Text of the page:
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Kalyx ######

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Inevitable in the sense that any civilization with technology approximating our own—before computers—would discover computation. This question is independent of whether their computers would be instantiated anything like those that we have designed or built. Another way to think about the question is to consider how our own history might have unfolded such that the invention of computers was accelerated or delayed. How early or late could have it been otherwise?


well, primary motivating push behind the development of computers was world war-ing, , etc. that can be said of just about everything that developed in the 1900s, though, so who knows.

the development of the concept itself seems like an inevitability, definitely, since computability theory came about as a simultaneous realisation by multiple parties, as have been most advances in mathematics and logic


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I am inclined to think yes, a method for automating computation, that is the calculation of some result.
Actually, while what you mean right now is digital computers, there have been analog computers for a long while now. Pic related is an example of an analog computer. But there are much older computers, such as the astrolabe, which has been around since the middle ages.
Charles Babbage conceived his differential engine well before the great war.


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i took it to mean computation in the "as opposed to conversion" state, so a slide rule wouldn't count.

that is to say, "a computation device takes some form of input, maintains some internal state which is affected by the input, and produces some output which is affected by the state".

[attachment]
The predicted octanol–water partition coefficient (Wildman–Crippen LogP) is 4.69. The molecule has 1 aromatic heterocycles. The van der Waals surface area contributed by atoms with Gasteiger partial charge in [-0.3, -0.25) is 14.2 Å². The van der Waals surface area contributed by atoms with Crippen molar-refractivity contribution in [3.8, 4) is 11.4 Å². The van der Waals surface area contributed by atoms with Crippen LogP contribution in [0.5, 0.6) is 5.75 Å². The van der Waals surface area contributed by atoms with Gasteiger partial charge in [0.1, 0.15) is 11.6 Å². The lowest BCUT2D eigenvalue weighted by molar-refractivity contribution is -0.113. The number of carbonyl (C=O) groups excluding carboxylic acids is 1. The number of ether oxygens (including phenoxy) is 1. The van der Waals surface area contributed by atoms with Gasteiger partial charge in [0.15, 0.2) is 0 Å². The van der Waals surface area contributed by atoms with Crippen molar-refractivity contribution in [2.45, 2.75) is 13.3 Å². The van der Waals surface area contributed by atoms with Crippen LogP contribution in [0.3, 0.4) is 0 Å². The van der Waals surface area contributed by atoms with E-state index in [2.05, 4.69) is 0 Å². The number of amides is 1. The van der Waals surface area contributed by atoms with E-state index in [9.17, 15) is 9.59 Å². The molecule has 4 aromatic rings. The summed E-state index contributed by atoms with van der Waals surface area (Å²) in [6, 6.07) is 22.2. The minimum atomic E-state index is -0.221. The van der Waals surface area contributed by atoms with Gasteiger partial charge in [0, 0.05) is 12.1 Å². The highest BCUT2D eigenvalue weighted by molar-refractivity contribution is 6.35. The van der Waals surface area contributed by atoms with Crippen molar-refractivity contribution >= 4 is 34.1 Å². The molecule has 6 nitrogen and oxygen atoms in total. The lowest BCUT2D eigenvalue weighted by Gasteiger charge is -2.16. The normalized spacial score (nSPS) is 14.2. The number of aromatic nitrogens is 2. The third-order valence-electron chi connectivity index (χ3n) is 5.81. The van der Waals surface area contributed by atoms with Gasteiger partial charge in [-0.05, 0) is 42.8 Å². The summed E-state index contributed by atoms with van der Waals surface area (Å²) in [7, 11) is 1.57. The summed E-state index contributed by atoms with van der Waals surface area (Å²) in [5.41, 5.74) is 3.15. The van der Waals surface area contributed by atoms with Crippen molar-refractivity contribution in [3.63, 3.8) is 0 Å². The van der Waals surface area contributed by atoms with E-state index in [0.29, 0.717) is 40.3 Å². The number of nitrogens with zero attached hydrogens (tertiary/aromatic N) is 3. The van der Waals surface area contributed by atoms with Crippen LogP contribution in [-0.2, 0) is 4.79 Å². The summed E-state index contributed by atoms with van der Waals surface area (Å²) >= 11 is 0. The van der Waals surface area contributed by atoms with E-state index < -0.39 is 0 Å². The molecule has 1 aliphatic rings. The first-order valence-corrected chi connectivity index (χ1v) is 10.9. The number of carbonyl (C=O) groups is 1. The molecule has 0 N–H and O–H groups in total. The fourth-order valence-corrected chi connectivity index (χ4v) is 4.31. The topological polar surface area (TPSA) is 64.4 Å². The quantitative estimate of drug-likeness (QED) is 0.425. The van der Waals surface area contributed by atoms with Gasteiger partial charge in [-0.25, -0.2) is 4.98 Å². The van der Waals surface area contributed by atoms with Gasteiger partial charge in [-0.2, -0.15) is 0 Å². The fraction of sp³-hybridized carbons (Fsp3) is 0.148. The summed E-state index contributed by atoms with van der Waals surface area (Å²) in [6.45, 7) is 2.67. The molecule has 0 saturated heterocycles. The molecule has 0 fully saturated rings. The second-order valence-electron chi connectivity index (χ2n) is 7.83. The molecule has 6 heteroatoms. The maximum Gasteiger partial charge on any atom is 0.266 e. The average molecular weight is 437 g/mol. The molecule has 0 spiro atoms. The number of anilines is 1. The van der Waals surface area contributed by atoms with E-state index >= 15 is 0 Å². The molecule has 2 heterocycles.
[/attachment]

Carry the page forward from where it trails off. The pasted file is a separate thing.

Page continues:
the jacquard loom, which everybody loves to mention because Punch Cards, also wouldn't count, as it produces it's output directly from the input: conversion.

i guess the ole' difference engine does count then, though; hadn't thought about that.


From information theory perspective conversion is computation. All CPU does is iterate "conversion" of the machine state, which is both input and output. Information theoretically computations differ only (?) by the number of bits they erase (those that erase some require energy to perform, those that don't - don't) and time they need to propagate signal from inputs to outputs.


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i see it intuitively as a difference in input granularity. that is to say, any deterministic device will give exactly one lifetime-sum output for exactly one lifetime-sum input. that is to say, if you consider every bit of input a computer ever receives during its lifetime of operation as a single input (ignoring the effects of unintended inputs, like electronic interference or whatever), you could build an equivalent "conversion device" that produces the exact same output for the same input.

the difference comes when that input is broken down into smaller pieces. every continuous, start-aligned subset of this summed input could be considered in the same way, and thus emulated in the same way with a conversion device, but the complexity of a conversion device designed to perform all of these conversions would become the sum of the complexity of all those different subsets of the input (or you could optimise it down using currying, and maybe some other fancy things, sure, but that's not fundamentally different for what i'm getting at).

the point is that, as this summed input approaches infinite length over the lifetime of the machine, the complexity of an emulating conversion device would also necessarily approach infinity, while the complexity of the computation device never changes.

you can make a LUT which matches a function with infinite range, but only over some finite selection out of that range.

so yeh, that feels like an inherent difference to me.


Conisdering a computer is simply a device for computation and calculating numbers, yes I believe it would have been inevitable, as it is human nature to find ways to improve efficiency in whatever they wish to do, as to not have to do it. Out of laziness. Such as an Abacus.

You can also consider another person a "computer". In the past people used to take up jobs simply for the easy calculations, for things like ship's, etc. This can be seen through the 1640's definition of Calculator, "one who calculates".

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